John Barnes
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Re: Rather ironic
John Barnes   10/19/2011 11:47:50 PM
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Sadly, though, the truth is they never did much marketing -- as marketing is understood in any industry other than publishing --  in publishing "marketing" often means kibbitzing on cover design, sending out a few dozen review copies, and arranging for some signings at bookstores and some appearances on talk radio.  No strategy, no target, just "this is what we always do" OR "Book X sold well, let's make sure Book Y's cover and cover copy looks like that."  That's why, as I pointed out up above, Sharyn November is so astonishing to meet in the publishing world: she knows the readers, she knows how they find books, she can look at a book and see who will read it and how they will find it.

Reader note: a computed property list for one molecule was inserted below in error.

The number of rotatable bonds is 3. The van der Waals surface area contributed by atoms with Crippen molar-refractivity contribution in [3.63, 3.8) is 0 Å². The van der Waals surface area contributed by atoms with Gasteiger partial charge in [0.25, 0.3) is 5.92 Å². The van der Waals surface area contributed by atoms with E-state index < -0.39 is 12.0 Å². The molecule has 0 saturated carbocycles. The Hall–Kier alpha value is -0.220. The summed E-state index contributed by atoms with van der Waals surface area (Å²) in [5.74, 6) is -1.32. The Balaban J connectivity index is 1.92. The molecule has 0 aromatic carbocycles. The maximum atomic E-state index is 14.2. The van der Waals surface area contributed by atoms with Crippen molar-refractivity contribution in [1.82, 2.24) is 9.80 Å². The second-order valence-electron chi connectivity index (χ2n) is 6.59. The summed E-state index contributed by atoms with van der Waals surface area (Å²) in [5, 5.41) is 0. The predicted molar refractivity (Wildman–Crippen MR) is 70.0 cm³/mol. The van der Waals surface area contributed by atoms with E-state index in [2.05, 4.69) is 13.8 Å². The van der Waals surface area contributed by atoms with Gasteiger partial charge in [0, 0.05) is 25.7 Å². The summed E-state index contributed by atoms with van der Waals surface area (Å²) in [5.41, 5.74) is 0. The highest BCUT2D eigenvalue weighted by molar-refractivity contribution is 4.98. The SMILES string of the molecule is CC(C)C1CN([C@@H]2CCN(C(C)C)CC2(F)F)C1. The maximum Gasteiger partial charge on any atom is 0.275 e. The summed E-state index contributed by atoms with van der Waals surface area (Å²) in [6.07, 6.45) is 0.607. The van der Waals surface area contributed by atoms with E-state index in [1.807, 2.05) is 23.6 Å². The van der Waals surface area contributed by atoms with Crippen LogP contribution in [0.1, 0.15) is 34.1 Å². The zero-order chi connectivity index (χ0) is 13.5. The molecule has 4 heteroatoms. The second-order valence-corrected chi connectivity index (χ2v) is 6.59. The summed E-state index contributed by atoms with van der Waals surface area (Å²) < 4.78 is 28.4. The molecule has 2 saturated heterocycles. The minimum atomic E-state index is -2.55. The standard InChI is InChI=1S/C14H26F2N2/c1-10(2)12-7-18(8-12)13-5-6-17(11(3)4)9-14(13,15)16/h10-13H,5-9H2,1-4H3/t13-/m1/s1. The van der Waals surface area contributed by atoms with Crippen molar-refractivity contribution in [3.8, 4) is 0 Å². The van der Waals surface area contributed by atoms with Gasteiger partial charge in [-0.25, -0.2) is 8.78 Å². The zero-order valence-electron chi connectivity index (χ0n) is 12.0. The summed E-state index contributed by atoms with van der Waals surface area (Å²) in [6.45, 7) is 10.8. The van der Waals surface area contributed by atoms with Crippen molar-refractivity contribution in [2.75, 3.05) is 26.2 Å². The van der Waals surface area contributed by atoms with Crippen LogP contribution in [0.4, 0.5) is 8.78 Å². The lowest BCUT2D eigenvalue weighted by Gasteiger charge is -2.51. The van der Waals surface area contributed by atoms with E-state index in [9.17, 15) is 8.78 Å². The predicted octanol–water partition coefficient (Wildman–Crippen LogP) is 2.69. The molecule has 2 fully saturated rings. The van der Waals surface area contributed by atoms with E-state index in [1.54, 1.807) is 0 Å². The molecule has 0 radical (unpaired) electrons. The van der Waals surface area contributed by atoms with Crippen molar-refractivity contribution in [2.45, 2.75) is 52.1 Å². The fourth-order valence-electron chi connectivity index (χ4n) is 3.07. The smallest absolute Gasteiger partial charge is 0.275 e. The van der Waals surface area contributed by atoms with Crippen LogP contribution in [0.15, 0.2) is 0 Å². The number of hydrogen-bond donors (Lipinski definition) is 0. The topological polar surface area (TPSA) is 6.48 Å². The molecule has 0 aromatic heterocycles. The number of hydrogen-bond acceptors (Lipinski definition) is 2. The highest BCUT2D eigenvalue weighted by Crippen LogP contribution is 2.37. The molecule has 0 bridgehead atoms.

So there wasn't much of that before.  Distribution was always fairly silly, built around forcing books into channels because there was no provable demand for most of what was published.  Production and packaging were vital -- that element that made it clear that this was from a real and not a vanity press -- but modern tech has obliterated that distinction, at least in the purely visual sense, and  it turns out that readers actually never paid any attention to publishers anyway.